In response, GHQ imposed strict STD check procedures for prostitutes, placed certain brothels with high rates of infection off-limits to troops, and helped re-establish clinics and laboratories (many of which had been destroyed during the war) to diagnose infections.[18] Most importantly, the 8th Army authorized the free dispersal of penicillin to infected prostitutes despite a serious shortage of the drug in the US and orders from Washington that it only be given to Japanese "as a life saving measure."[3]:156–57

End of the system[edit]

Not all those in the occupation forces accepted the widespread patronizing of Japanese-sanctioned brothels by US troops. Some unit commanders considered prostitution an "endemic problem that plagued their troops" and tried (with limited success) to prevent their men from fraternizing with the Japanese. By early 1946 military chaplains were condemning SCAP's cooperation, citing violations of War Department policies and the moral degradation of US troops it caused.[3]:159–60[14]:27

The complaints embarrassed Gen. MacArthur, head of the occupation forces, and SCAP issued an order (SCAPIN 642) on January 21 ending licensed brothels for being "in contravention of the ideals of democracy". The following day a GHQ public health official wrote MacArthur with his concerns that news of the STD problem and GHQ cooperation with prostitution would cause problems as they spread back home.[3]:161–62[14]:23 SCAPIN 642 ended the RAA's operations, but did not affect "voluntary prostitution" by individuals. As such, non-RAA brothel owners were easily able to circumvent the order by, for example, "renting" space in their former brothels to "voluntary" prostitutes. Ultimately, GHQ responded by making all brothels and other facilities offering prostitution off-limits to Allied personnel on March 25, 1946.[3]:162

The immediate effects of the end of authorized brothel prostitution was the sudden unemployment of thousands of women, many of whom went on to become "panpan" street prostitutes. The dispersal of prostitution made it harder for GHQ to control STDs and also caused an increase in sexual violence by GIs, from an average of 40 women a day before the SCAP order to an estimated 330 per day immediately after.[3]:162–63[7]:258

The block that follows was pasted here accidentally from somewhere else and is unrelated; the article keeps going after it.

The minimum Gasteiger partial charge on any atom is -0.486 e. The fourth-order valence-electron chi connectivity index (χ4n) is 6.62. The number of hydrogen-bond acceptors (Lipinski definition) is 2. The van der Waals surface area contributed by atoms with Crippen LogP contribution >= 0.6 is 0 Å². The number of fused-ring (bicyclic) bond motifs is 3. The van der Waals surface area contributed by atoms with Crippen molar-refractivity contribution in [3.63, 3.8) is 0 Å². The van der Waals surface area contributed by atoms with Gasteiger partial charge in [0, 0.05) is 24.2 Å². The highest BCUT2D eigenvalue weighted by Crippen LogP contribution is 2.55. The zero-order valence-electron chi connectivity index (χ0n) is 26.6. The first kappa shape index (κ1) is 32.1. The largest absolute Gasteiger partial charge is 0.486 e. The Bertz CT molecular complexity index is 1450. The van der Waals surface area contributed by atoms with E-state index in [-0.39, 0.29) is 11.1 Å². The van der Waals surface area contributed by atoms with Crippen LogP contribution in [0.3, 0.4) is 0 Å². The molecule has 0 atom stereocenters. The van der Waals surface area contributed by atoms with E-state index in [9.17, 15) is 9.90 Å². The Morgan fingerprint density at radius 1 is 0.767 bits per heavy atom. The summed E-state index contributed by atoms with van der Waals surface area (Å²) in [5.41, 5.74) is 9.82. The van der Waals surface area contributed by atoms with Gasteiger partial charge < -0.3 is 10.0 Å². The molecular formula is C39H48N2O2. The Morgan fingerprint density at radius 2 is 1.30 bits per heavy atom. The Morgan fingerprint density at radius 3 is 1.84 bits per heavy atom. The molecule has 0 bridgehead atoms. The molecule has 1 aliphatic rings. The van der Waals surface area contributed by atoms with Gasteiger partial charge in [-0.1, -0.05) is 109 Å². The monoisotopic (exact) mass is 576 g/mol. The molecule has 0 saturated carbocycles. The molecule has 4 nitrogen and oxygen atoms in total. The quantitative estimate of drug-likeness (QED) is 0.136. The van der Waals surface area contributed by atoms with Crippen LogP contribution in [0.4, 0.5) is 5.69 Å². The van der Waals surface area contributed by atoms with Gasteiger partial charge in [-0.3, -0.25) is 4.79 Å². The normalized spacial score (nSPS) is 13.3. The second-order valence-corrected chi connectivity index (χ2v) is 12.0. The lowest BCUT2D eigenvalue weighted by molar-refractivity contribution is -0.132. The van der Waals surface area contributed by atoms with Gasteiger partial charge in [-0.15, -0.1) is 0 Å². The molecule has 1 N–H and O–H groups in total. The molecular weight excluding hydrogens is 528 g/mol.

By November 1946, the Japanese government had introduced the new akasen (赤線, "red-line") system in which prostitution was permissible in certain designated areas.[7]:258

Comfort Woman terminology[edit]

Because the RAA and related systems were inspired by Japanese wartime experiences, their structures and terminologies were based on the pre-existing wartime comfort women system. Brothels were referred to with the euphemisms "comfort stations" and "comfort facilities", and prostitutes were referred to as "comfort women". Because of this, many English-language and Japanese scholars of the RAA continue to use those terms in their research.

To what degree the two systems are actually comparable is a matter of debate among historians, however. Some, such as Michael Molasky and Yuki Tanaka, stress the "striking" similarities between the two and refer to the RAA as "systematic exploitation".[3]:166[19]:105 Chung-hee Sarah Soh, by contrast, notes that women in the RAA were provided with better living conditions than their wartime counterparts.[20] Sarah Kovner states that a difference between the two systems is that RAA members could not be forced into prostitution for Allied occupation troops.[14]:22–23 Bob Wakabayashi writes though that coercive recruitment was employed in a manner similar to the wartime system[21]